An Idea whose Time Has Come? (10/26/14)

We can look back and see that the successful establishment and dissemination of Christianity as a major world religion first required the establishment of the Roman Empire, with its extensive network of roads and its political-economic organization—as well as the use of the Greek koine and Latin language throughout the sprawling realm. Because these crucial mundane factors were in place, the radically un-worldly message of Christianity was able to spread like a redemptive epidemic and to dramatically reorient Western values for about a thousand years.

Have globalization, air travel, 24-hour world news, and the ‘worldwide web’—a culmination of the worldly-materialistic phase that got rolling just prior to the ‘Renaissance’—similarly prepared the ground for yet another spiritual movement that will meaningfully link all human cultures for the first time?

Possibly. One might even go so far as to say ‘probably.’ If the frenetic, ruthlessly competitive predation of the planet’s limited resources continues at its present rate, it won’t be long before a bad situation worsens and exhausting wars and disasters devour humanity. The present course of events and policies must collide with the solid wall that is waiting ahead before a new course can be charted and then followed by the ‘remnants.’ A non-catastrophic scenario, whereby humanity sensibly ‘wakes up’ to its imperiled situation before it’s too late, and voluntarily submits to austerities and relatively draconian measures in order to circumvent that wall, is almost guaranteed not to arise, given the blind determination of the cunning ‘engineers’ who have commandeered the train we’re all on.

Genuine quality (of philosophical thought, of artistic excellence, of moral reasoning and action, of spiritual attainment) is almost invariably produced by human beings that are not boorish, loutish, or representative of ‘mass-mindedness.’ In other words, the coarse ‘mass mind’ (and the collective, quantitative terms and values the masses live by and through) seldom creates or authentically responds to true quality—whether it is understood spiritually, ethically, artistically, or politically.[1] By and large, the architects and exploiters of the present scheme of things know little or nothing of such quality—or, if they do, that mere knowledge is wholly insufficient, on its own, to transform them into courageous, self-sacrificing critics and opponents of the current lowbrow culture. All too often, these delinquent trustees of humanity’s future simply ‘milk’ the system for all it’s worth in order to enhance their own personal wealth, power, pleasure, comfort, etc.

Thus it will, of necessity, typically be a spiritual-philosophical-poetical-political-scientific elite that is responsible for whatever there is of the highest quality and the most enduring cultural value to humanity. It never springs up, as if by magic, out of the mass or from mass-mindedness—any more than sonnets and haiku issue from the mouths of kine and swine. What does all this mean to the ordinary, ‘well-educated’ American or European reader? Alas, it means nothing—or next to nothing.

And yet I will no doubt be denounced as an ‘elitist snob’ for holding such a position—for having bucked my egalitarian indoctrination and finally unearthed the sobering truth about the necessary combination of (fateful) genius and exceptional conditions that is required to produce cultural ideas and works of the highest and noblest rank. Interestingly, those who would dismiss my claim have no difficulty acknowledging the fact that the most precious diamonds are only produced under conditions of excruciating heat and pressure. This is just another instance of how anti-meritocratic, leveling ideals have possessed and deformed the minds of the many—and ‘many of the few,’ at that. But then, materialism (our prevailing metaphysical standpoint) has a natural propensity for leveling, and thereby discrediting, all such qualitative hierarchies—by reducing everything to mere stuff.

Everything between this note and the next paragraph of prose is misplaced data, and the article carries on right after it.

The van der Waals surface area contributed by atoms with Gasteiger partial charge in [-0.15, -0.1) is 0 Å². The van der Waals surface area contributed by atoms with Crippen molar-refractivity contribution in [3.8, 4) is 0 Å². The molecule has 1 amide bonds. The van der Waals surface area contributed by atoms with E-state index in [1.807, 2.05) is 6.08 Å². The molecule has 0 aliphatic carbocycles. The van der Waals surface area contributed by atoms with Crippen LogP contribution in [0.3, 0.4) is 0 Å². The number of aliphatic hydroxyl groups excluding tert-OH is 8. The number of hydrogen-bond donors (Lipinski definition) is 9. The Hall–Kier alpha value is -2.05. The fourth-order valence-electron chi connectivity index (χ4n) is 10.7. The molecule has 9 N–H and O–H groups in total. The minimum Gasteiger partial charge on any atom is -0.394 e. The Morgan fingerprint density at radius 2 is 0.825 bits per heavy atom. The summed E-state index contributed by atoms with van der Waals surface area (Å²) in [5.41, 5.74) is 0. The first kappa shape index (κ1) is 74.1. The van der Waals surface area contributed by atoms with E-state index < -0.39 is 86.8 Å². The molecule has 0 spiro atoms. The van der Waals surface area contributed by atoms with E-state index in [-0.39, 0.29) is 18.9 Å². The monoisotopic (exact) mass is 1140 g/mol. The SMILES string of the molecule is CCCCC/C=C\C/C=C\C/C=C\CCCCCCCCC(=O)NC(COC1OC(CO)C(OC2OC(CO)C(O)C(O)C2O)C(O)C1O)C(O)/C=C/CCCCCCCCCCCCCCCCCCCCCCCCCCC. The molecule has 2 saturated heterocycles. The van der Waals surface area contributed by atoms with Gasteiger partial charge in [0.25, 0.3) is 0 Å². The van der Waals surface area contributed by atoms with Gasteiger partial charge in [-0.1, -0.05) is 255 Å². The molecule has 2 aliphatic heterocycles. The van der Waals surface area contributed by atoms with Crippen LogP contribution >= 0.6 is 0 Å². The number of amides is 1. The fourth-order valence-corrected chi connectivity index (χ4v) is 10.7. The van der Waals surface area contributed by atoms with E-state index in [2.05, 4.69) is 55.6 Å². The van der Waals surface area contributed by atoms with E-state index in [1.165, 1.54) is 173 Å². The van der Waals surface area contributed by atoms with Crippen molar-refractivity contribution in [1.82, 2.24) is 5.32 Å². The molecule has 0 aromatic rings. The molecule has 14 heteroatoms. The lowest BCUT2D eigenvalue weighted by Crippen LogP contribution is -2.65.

I bring up these uncomfortable points not in order to settle a score with naïve idealists (i.e., persons who still entertain untenable notions about the ultimate power of natural human goodness, rational self-restraint, and wisdom), but only to call into question the idea that a spiritual renewal (as it is presently conceived) aims to make life on earth more materially pleasurable and desirable. I ask you, the reader, simply to step back a bit from your busy personal affairs and absorbing commitments for an hour or two—and to look deep within the murky well of your heart and ask yourself: If there is any inherent purpose or higher meaning to human existence, is it likely that it consists in the single-minded pursuit of material goods and pleasures? Can that be all that we are here for?

And if ‘yes’ turns out to be the best or the only answer you can come up with—and you believe that armed competition for these limited goods and pleasures is indeed what our brief and fitful lives are all about—then how are we, as a species, any different from mere beasts, aside from the fact that our greater cleverness has permitted us to carry predation to inconceivable, ultimately self-annihilating lengths? The sky is the limit and enough is never enough. And if this is indeed the way of things—then it follows that life on earth have never been anything but a chamber of horrors for the great majority of human animals who have to struggle incessantly in order merely to survive. And, naturally, if this is indeed the stark and implacable ‘way of things,’ you would be an idiot to slacken off and risk losing your hard-won place or rank in the predatory pack, right? Apparently, a lot hinges on how we answer this question for ourselves—the question of what human life is really all about. Somewhere, deep inside each one of us, the answer we have settled upon is lurking—like a wolf or an angel (or a mixture of both)—behind every one of our thoughts, actions, and decisions. To hear people talk, one would think that philosophy is nothing but an esoteric and feckless pursuit engaged in by eggheads and impractical dreamers. But what could be clearer than the fact that there is nothing so intimately urgent or so far-reaching in its impact upon our lives as the answers we have consciously or unconsciously settled upon—answers, that is, to a handful of basic ethical questions, only one of which I have raised here.